Study reveals need for pan-Euro policy on low-carbon skills

by Search Gate staff. Published Mon 25 Oct 2010 19:34
Europe-wide focus needed to boost green skills

A new study provides a 'snapshot' of the environmental skills programmes available across different industries in EU Member States.

The study highlights the importance of partnerships - between public and private sector, and between different industry sectors - in ensuring the European workforce acquires the necessary skills to make the transition to a low-carbon, sustainable economy.

A previous United Nations Environment Programme study recognised that the job market will change substantially as a result of the green economic transition. Some new 'green jobs' will be created, others will be altered to incorporate environmental skills, and others will be eliminated entirely with or without substitution for greener roles.

The new study, conducted on behalf of the European Commission, argues that the transition will affect nearly all sectors of the economy and that an environmentally skilled workforce is essential. Policies to address the current skills gap are therefore required.

The study focuses on environmental skills programmes in six different Member States: Bulgaria, Germany, Italy, the Netherlands, Poland and the UK. The aims of the study were to provide a clear definition of what constitutes an appropriate environmental skills programme and to identify avenues for further research and approaches to policymaking that could improve access to environmental skills training in the European workforce.

According to the study, there is currently a wide range of different skills being targeted by environmental skills programmes due to different economic, social and environmental conditions in Member States, but different Member States vary in their performance, although this is to be expected given differing social, economical and environmental conditions.

UK policy, for example, is already proactive in linking green jobs to economic growth, with a significant proportion of its European funding devoted to green skills development. However, some newer Member States are lagging behind.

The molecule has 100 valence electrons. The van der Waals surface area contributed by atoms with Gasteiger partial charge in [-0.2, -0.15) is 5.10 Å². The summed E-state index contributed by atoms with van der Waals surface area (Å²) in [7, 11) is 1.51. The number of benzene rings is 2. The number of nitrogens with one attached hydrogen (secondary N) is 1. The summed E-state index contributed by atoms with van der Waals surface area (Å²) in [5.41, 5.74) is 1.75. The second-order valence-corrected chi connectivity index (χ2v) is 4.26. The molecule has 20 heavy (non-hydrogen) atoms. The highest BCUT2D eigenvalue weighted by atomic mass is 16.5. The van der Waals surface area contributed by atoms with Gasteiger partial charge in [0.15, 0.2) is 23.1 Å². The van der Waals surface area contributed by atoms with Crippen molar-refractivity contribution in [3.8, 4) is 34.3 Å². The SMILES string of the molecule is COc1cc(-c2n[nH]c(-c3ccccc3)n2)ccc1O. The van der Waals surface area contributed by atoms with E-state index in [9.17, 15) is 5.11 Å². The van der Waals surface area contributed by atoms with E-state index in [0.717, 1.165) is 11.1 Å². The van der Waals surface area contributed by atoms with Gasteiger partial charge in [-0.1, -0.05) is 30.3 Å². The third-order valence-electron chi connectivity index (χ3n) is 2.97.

The study also found that environmental skills programmes tend to be driven by employment demand and new environmental legislation that requires staff to meet new or stricter regulation. The content of training programmes varies across industries and is often tailored to the specific needs of each company.

Industry is therefore at the frontline of developing new green skills training programmes.

The following recommendations for research and practice to promote environmental skills development are made:

• Promote exchange of best practice between businesses and other skills providers

• Provide incentives at EU and national levels to create innovative 'green teams' in large and medium sized enterprises

• Governments must cooperate with educational institutions and industry to deliver demand-driven training

• Ensure dedicated European-level funding for green skills programmes

• Acknowledge reliance of green jobs on conventional industries

• Carry out more research on the feasibility of European and national standards and qualifications for environmental skills

• Further map the environmental skills needs of different sectors

• Analyse options for incentives to promote environmental skills development among institutions and individuals.



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